Even if we knew more about the warning signs for shootings, authorities can only take action if they are legally authorized to do so. That is where red flag laws (they go by different names in different places) come into play. These provisions allow police, family members, and others to petition a court to order the temporary removal of firearms from people whose behavior and statements indicate they present a danger to others or themselves. Although opinion polls indicate strong support for such laws, only about a dozen states have them. Perhaps surprisingly, Florida is one of them. Not surprisingly, the National Rifle Association has opposed such laws as an infringement of the Second Amendment, although I am aware of no court agreeing with them.
In a sensible world–unlike the U.S.–all would be trying to figure out the best possible red flag laws. The details of such provisions do matter, such as the standard of proof and the duration of the firearms’ removal. We should be studying the red flag laws that exist to see what insights they offer for future or amended laws, and we would also be seeing what we can learn from orders of protection in domestic disputes, which bear many similarities to red flag laws.
Studies have shown that red flag laws have a positive effect on gun violence especially when it comes to suicides, but this aspect of the laws is important. The largest number of deaths by guns is not from mass shootings, other homicides, accidents, and certainly not from self-defense; they are from suicides. Red flag laws do not prevent all suicides or even most of them. Nevertheless, we should understand that no single reform can be expected to have a huge effect. Instead, we need many reforms each bringing an incremental decline in gun violence.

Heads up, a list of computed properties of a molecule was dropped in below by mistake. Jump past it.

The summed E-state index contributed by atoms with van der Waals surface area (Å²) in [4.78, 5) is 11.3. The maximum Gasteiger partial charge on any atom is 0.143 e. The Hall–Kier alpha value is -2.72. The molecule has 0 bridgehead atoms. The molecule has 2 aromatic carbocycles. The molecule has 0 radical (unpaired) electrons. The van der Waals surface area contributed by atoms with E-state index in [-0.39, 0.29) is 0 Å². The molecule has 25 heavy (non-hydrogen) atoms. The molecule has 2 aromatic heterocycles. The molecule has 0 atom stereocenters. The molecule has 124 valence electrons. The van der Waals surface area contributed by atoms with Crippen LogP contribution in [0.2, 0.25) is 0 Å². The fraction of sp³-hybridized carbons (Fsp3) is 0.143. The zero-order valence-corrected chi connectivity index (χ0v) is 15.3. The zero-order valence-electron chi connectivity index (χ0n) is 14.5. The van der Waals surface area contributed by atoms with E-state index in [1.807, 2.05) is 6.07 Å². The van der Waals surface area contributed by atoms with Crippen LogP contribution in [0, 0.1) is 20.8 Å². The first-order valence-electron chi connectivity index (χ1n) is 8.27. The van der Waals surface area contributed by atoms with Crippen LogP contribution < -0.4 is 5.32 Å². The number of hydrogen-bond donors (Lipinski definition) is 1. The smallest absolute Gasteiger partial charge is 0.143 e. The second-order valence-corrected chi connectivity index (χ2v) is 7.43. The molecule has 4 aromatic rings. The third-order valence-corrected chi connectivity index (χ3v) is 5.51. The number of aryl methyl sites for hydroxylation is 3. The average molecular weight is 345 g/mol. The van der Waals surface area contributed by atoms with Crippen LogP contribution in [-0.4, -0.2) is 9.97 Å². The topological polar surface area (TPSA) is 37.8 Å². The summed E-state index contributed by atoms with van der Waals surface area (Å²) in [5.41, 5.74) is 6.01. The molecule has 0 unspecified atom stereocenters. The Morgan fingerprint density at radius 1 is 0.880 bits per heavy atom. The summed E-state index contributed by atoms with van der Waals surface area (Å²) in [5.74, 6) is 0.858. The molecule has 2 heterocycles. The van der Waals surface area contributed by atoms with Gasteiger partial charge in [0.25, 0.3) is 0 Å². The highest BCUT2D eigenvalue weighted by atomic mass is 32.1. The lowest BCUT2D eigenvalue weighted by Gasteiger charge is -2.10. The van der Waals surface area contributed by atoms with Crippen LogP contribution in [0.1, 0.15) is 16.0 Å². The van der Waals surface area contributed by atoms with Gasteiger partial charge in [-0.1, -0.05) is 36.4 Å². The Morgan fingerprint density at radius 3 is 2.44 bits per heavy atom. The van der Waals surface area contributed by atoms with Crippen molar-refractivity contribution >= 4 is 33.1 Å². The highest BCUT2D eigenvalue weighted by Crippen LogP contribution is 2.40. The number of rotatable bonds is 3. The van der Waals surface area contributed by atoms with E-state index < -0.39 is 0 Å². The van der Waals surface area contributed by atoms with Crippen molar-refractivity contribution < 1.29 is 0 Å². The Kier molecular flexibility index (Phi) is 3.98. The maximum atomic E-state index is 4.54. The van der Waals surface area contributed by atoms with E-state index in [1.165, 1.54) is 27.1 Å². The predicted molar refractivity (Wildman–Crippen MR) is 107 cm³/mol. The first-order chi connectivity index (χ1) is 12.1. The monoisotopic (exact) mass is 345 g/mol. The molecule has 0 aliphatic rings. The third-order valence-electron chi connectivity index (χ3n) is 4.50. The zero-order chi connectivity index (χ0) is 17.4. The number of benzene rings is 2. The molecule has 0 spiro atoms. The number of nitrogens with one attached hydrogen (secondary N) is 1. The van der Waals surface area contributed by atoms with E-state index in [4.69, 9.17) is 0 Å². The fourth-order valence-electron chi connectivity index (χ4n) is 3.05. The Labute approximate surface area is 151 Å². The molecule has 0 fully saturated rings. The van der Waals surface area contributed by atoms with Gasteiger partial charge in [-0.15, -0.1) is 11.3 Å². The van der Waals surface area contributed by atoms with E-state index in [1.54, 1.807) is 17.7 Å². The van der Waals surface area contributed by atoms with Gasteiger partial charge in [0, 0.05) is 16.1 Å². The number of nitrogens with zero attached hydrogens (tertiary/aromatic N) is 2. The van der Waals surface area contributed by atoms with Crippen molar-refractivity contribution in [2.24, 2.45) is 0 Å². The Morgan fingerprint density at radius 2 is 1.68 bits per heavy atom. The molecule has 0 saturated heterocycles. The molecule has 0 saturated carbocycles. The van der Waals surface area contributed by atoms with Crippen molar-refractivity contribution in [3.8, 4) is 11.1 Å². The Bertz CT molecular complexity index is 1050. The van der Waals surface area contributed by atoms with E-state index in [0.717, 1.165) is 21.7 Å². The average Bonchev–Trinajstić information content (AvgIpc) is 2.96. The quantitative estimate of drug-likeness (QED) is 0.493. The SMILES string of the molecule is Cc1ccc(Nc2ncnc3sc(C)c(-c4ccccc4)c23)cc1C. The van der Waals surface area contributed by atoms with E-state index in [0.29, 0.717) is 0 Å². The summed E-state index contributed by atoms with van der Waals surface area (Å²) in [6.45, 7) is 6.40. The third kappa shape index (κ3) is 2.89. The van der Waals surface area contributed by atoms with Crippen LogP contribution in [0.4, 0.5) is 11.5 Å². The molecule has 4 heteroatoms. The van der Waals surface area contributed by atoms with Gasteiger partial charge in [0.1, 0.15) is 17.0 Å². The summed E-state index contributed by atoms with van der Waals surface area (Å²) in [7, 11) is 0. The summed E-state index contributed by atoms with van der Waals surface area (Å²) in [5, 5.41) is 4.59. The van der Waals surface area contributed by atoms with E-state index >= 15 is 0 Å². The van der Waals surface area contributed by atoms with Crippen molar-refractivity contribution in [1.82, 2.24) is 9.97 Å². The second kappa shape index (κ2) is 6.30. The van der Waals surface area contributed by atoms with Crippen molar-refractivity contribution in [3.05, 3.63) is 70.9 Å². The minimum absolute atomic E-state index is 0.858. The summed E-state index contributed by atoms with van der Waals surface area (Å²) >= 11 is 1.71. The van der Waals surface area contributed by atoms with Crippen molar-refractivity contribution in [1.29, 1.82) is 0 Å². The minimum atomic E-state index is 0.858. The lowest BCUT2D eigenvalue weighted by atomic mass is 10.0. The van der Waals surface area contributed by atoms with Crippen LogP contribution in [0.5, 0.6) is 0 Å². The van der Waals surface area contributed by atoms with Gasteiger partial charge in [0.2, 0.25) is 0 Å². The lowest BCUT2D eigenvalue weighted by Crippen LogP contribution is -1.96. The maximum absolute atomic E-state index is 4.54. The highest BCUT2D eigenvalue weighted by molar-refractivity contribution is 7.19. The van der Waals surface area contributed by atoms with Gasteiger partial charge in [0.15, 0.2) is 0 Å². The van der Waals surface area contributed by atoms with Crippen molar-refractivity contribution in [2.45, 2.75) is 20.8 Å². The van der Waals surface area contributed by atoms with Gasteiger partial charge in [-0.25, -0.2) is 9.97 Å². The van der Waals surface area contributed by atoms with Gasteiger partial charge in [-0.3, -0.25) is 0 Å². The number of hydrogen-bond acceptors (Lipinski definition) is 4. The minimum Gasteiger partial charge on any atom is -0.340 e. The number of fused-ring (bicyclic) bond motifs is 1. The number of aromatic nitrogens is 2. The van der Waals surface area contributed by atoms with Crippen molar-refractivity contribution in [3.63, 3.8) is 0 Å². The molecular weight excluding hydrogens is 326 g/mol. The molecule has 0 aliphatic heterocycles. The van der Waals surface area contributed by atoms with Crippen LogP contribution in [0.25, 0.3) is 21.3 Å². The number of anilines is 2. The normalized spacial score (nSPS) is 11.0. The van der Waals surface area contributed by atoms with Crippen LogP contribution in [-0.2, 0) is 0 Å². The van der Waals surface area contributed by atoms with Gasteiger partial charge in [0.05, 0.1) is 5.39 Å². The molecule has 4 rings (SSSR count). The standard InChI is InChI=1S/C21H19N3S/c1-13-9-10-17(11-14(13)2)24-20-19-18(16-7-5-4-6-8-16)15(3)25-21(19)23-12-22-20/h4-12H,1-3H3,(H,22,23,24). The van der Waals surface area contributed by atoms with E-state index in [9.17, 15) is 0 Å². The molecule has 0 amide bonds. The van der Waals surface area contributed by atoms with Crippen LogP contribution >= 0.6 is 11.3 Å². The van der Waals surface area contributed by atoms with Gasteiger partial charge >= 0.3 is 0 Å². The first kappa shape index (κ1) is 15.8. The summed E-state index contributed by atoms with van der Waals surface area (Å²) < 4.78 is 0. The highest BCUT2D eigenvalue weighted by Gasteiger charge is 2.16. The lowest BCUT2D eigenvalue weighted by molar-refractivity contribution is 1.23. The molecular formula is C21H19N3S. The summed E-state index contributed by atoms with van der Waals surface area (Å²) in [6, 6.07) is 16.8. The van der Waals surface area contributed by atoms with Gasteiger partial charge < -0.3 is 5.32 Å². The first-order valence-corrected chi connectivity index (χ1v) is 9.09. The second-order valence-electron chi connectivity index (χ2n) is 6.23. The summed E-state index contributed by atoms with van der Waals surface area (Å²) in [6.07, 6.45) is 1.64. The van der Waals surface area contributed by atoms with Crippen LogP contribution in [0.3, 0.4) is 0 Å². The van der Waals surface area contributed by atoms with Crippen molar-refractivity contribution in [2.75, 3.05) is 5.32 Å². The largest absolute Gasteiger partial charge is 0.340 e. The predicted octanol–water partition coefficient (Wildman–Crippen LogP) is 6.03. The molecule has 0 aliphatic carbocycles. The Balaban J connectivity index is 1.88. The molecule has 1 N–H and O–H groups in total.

Red flag laws highlight how much more we need to know about gun violence and gun safety. We are far behind where we could be in our knowledge because of the Dickey Amendment. A study funded by the Centers for Disease Control published in the early 1990s found that having a gun in the home was correlated with an increased risk of homicide. Those conclusions, of course, undermined the NRA message and the conclusion of the Supreme Court that guns are needed for protection and the defense of liberty. In response to that study, the NRA pushed what became known as the Dickey Amendment. Passed by Congress in 1996, it stated that CDC funds available for “injury prevention and control” could not be used “to advocate or promote gun control.” Of course, while the offending study may have led reasonable people to think about gun control, the study did not advocate it. Even so, Congress not only passed the Dickey Amendment, it also reduced the CDC budget by the exact amount that the guns-in-the-home study had cost. The message became clear: no studies of guns by federal agencies if the agencies did not want their budgets slashed by Congress. (The Dickey Amendment was expanded to other government funding agencies in 2012.) However, in 2018, Congress accepted the interpretation of the Dickey Amendment by a Health and Human Services secretary; it voted to allow the government to fund and conduct research into gun violence that does not specifically advocate for gun control. The government now funds some of that research, but only at modest levels. Of course, in a sensible government, this research would have a high priority. The first defense of weak minds is to remain ignorant, and that has been the official stance of our government about gun violence. Perhaps that can be changed, but I am willing to bet few conservatives will stand against ignorance.